Flyers-Capitals 5 things: Washington on ridiculous roll into Wells Fargo Center

Flyers-Capitals 5 things: Washington on ridiculous roll into Wells Fargo Center

Flyers (28-24-7) vs. Capitals (39-12-7)
8 p.m. on NBCSN, CSNPhilly.com and the NBC Sports App

After finding some offense to finish up a 1-2-0 road trip, the Flyers return home for a not-so-glorious welcome when they host the NHL-leading Washington Capitals on Wednesday night at the Wells Fargo Center.

We’ll get into that and more with five things to know:

1. Capping things off
What’s the Flyers’ reward for salvaging the final game of a road swing through Canada? A date with the Capitals, who are the NHL’s hottest team since New Year’s Eve, and by a landslide.

Just how dominant has Washington been?

Dating back to Dec. 31, the Capitals are 19-3-2 and have scored an incomprehensible 104 goals in those 24 games. That’s 4.33 goals per game, while yielding only 50 markers over that stretch.

Meanwhile, the Flyers have scored an NHL-low 40 goals since New Year’s Eve and allowed 62 for an Eastern Conference-worst goal differential of minus-22.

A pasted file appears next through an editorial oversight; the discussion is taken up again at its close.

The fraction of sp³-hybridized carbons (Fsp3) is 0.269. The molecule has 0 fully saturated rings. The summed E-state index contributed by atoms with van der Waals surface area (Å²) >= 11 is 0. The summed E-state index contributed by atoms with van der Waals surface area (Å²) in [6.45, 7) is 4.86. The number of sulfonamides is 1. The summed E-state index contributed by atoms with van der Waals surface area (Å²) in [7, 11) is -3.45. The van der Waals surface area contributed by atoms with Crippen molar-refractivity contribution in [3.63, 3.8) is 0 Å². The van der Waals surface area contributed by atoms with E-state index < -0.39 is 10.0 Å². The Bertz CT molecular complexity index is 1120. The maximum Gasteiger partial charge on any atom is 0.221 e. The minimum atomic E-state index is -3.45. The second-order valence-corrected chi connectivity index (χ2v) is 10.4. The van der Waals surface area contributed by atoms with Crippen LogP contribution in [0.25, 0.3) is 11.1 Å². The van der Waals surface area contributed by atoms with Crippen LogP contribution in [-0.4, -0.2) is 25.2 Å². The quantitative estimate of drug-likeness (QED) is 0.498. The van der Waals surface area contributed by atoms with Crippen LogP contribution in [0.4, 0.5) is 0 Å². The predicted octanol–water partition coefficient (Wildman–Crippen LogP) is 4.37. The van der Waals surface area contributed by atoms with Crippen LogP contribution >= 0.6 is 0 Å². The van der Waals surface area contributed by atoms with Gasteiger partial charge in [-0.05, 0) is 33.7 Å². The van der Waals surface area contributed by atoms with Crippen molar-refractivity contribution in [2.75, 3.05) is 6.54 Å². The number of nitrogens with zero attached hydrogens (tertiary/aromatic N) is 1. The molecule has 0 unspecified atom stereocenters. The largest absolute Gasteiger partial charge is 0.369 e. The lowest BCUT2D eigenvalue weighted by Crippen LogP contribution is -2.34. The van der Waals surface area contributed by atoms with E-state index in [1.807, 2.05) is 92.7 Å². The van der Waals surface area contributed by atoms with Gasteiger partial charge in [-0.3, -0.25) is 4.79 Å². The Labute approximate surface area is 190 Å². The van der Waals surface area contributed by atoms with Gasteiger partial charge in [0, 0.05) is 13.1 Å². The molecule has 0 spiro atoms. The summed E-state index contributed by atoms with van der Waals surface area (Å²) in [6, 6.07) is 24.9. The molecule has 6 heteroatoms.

Washington, coming off its first back-to-back defeats since Dec. 27-29, has lost three straight games only once this season.

2. A Ghost sighting
On Sunday, for the first time in close to four months, we saw the Shayne Gostisbehere from the Calder Memorial Trophy (top rookie) runner-up season last year.

The sophomore blueliner delivered his first three-point game of his career to ignite the Flyers to a 3-2 win over the Canucks.

Although Gostisbehere has made it clear he’s focused on his defensive game, the Flyers are a different animal when he’s generating offensive chances at 5-on-5 and the power play.

“He had his confidence and a little bit of swagger,” Wayne Simmonds said of Gostisbehere’s performance Sunday.

“Ghost has had his ups and downs this year, but he's a heck of a player and has unbelievable skill. He can be a catalyst offensively for us, that’s for sure.”

3. Good cage match
This one makes for an intriguing goalie matchup between Michal Neuvirth and Braden Holtby, who were once battling for the net in Washington.